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Employees unloading stock options? It's the hot new thing

First Facebook, and now reportedly LinkedIn: employees at some of the Valley's hottest companies seem to be getting impatient that their equity hasn't translated to cash yet.

On Monday we heard that Facebook was allowing current employees to sell a delineated portion of their common stock, something that the company confirmed on Tuesday.

Now, VentureBeat's Eric Eldon, who also originally reported the Facebook tidbit, says that LinkedIn employees are going to have the option of doing the same. The business social network, Eldon wrote, is allowing current employees to sell 20 percent of their equity in the company at a $500 million valuation. That's quite a bit lower than the billion-dollar valuation reportedly bestowed upon the company after its recent $53 million Series D funding round.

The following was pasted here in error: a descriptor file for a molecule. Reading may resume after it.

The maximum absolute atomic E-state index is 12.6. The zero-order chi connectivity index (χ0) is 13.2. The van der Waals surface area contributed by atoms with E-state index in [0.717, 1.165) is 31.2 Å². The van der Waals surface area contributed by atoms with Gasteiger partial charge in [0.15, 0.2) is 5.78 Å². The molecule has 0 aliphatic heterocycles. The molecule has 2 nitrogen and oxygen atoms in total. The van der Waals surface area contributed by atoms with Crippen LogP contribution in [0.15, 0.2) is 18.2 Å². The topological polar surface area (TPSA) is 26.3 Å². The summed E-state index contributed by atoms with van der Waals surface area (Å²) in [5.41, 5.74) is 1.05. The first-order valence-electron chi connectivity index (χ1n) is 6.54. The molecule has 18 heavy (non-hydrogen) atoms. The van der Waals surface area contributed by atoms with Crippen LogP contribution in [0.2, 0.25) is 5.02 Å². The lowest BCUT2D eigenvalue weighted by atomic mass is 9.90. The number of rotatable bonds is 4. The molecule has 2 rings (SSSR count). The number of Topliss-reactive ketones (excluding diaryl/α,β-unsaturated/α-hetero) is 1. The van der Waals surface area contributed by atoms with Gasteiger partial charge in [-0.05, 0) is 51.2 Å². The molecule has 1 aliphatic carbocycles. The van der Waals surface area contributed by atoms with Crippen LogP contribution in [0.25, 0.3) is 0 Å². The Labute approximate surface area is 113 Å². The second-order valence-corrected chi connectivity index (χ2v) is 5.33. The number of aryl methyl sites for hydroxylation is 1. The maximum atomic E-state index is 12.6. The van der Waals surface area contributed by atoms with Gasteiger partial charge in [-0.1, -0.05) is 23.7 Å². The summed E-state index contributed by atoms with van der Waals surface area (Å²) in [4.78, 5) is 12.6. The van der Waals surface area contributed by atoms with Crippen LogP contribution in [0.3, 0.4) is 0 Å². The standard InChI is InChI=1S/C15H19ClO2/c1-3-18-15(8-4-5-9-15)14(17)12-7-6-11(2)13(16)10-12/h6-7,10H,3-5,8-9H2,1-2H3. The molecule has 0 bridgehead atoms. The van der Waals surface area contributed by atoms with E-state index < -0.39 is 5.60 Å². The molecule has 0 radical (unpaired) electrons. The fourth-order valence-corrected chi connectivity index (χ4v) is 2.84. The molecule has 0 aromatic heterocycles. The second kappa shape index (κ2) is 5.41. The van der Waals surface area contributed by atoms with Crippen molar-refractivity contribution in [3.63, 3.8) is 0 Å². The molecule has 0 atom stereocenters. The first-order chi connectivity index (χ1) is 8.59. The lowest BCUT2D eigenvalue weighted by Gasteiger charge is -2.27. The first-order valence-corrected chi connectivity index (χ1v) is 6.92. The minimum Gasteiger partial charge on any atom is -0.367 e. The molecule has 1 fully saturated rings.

LinkedIn declined comment on the report.

For both companies, it's probably a response to the fact that these Silicon Valley high-flyers are still independently run, with neither willing to cave to a buyout but with the likelihood of an IPO still less than concrete. According to VentureBeat, banks aren't willing to take the companies public unless they pull in higher profits.

Facebook more or less acknowledged in its confirmation statement Tuesday that the plan is a way for employees to "sit tight" while the company works on the "growth over profits" mantra that COO Sheryl Sandberg encapsulated in a talk at the F8 Conference last month. "To provide employees with a financial cushion while we continue to build the company, Facebook has designed a one-time program to enable employees to realize some liquidity," the statement read.